Report: French fighter jet shoots down Libyan warplane
WASHINGTON (KABC) -- Moammar Gadhafi tested the U.N. mandated no-fly zone, sending up a warplane on Thursday, and France struck back as a Libyan jet landed at a Misrata air base. The Libyan plane was shot down and destroyed, according to officials.
The French Rafael fighter helping enforce a no-fly zone over Libya destroyed what was identified as a Libyan G-2/Galeb, which is a trainer aircraft. It happened near the coastal city of Misrata.
French Foreign Minister Alain Juppe says it could take days or even weeks to achieve the mission's goal of protecting citizens from Gadhafi's troops.
NATO ships patrolled the coast to block the flow of arms and mercenaries, while other coalition bombers truck artillery, arms depots and parked helicopters, officials said.
In Tripoli, Libyan deputy foreign minister Khaled Kaim said that the "military compound at Juffra" was among the targets hit before dawn. Juffra is one of at least two air bases deep in Libya's interior, on main routes that lead from neighboring countries in the Sahara region that have been suppliers of arms and fighters for the Gadhafi regime.
Benghazi rebels were seen waving the flags of Libya's past - the flag from before Moammar Gadhafi's rule. The U.S. says it's proof that the no-fly zone is working.
"I know that the nightly news cannot cover a humanitarian crisis that thankfully did not happen, but it is important to remember that many, many Libyans are safer today because the international community took action," said Secretary of State Hillary Rodham Clinton.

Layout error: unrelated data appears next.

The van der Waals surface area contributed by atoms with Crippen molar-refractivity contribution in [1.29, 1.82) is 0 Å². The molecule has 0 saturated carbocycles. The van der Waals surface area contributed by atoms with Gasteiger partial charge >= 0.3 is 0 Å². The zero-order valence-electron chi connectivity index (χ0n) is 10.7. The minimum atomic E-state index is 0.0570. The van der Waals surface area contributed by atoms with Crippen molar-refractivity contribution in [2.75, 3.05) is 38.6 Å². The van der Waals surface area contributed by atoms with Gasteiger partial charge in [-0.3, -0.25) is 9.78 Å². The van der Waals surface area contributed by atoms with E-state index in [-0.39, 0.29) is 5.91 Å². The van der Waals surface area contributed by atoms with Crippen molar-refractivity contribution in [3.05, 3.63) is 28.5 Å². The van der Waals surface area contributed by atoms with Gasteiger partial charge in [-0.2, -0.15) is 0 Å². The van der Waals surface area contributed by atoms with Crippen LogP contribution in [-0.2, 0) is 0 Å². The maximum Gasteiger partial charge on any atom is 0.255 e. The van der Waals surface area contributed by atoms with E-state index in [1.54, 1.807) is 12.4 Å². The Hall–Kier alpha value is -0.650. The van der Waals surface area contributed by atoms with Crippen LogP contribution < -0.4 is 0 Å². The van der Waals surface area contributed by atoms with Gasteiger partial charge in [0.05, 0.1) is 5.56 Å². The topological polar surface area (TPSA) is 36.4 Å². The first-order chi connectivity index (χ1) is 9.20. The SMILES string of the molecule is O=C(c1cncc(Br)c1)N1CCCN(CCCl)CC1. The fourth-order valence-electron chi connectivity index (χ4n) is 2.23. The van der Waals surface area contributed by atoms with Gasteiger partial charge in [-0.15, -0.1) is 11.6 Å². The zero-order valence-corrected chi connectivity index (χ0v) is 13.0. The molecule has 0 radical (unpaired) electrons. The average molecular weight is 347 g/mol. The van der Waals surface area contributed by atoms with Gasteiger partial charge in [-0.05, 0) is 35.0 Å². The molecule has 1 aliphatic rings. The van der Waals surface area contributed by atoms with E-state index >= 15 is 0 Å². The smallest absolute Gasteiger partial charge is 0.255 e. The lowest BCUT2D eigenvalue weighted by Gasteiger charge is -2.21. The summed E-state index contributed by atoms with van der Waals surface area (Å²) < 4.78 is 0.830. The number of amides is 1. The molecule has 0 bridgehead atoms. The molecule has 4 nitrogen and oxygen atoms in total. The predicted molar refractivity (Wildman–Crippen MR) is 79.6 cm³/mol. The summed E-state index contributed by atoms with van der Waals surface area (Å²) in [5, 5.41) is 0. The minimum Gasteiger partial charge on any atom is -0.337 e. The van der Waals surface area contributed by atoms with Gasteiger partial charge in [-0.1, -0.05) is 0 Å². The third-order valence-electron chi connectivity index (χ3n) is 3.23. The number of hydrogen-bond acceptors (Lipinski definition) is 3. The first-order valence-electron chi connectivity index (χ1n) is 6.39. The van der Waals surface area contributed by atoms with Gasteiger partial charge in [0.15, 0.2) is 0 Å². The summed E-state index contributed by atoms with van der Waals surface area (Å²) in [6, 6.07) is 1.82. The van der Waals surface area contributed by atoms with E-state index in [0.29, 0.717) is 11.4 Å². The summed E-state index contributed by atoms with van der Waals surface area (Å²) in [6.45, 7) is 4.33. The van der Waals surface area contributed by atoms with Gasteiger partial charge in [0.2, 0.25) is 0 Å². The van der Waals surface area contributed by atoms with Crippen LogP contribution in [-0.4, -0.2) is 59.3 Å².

With Gadhafi reportedly looking for a way out, Clinton issued a challenge.
"Gadhafi has a decision to make, and the people around him each have decisions to make. The quickest way for him to end this is to actually serve the Libyan people by leaving," she said.
So far, the majority of attacks on Libya have been U.S.-led. Of 161 Tomahawks fired, 157 have been Americans. The other four were British.
President Barack Obama will meet with his national security team on Libya on Thursday. He has said the U.S. will reduce its involvement to a support role within days.
Republican leaders want Obama to explain the U.S. mission in Libya. They have sent a letter to the White House and are calling for congressional hearings.
The Associated Press contributed to this report.
united nations, president barack obama, world news
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